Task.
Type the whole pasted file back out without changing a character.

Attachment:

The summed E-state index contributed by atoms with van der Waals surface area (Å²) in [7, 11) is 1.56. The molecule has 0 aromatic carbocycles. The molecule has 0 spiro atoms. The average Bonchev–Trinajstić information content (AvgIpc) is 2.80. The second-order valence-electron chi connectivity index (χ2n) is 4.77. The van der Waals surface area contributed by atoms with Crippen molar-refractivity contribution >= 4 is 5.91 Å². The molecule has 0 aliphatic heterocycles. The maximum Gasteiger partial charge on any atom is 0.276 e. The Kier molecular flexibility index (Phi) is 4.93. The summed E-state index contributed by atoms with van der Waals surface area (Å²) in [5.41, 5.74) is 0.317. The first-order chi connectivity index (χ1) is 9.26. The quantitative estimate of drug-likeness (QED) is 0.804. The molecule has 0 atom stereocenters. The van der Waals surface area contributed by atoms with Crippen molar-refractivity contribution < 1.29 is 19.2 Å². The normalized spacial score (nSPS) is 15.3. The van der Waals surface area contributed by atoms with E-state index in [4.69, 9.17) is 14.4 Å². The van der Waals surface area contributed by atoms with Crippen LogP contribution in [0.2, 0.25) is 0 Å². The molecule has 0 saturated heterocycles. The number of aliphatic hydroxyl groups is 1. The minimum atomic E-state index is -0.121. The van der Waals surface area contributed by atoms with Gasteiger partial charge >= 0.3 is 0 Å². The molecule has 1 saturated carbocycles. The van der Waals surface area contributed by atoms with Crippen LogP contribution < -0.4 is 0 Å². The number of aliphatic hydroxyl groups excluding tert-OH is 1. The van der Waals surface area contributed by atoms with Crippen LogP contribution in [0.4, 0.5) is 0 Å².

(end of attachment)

The summed E-state index contributed by atoms with van der Waals surface area (Å²) in [7, 11) is 1.56. The molecule has 0 aromatic carbocycles. The molecule has 0 spiro atoms. The average Bonchev–Trinajstić information content (AvgIpc) is 2.80. The second-order valence-electron chi connectivity index (χ2n) is 4.77. The van der Waals surface area contributed by atoms with Crippen molar-refractivity contribution >= 4 is 5.91 Å². The molecule has 0 aliphatic heterocycles. The maximum Gasteiger partial charge on any atom is 0.276 e. The Kier molecular flexibility index (Phi) is 4.93. The summed E-state index contributed by atoms with van der Waals surface area (Å²) in [5.41, 5.74) is 0.317. The first-order chi connectivity index (χ1) is 9.26. The quantitative estimate of drug-likeness (QED) is 0.804. The molecule has 0 atom stereocenters. The van der Waals surface area contributed by atoms with Crippen molar-refractivity contribution < 1.29 is 19.2 Å². The normalized spacial score (nSPS) is 15.3. The van der Waals surface area contributed by atoms with E-state index in [4.69, 9.17) is 14.4 Å². The van der Waals surface area contributed by atoms with Crippen LogP contribution in [0.2, 0.25) is 0 Å². The molecule has 0 saturated heterocycles. The number of aliphatic hydroxyl groups is 1. The minimum atomic E-state index is -0.121. The van der Waals surface area contributed by atoms with Gasteiger partial charge >= 0.3 is 0 Å². The molecule has 1 saturated carbocycles. The van der Waals surface area contributed by atoms with Crippen LogP contribution < -0.4 is 0 Å². The number of aliphatic hydroxyl groups excluding tert-OH is 1. The van der Waals surface area contributed by atoms with Crippen LogP contribution in [0.4, 0.5) is 0 Å².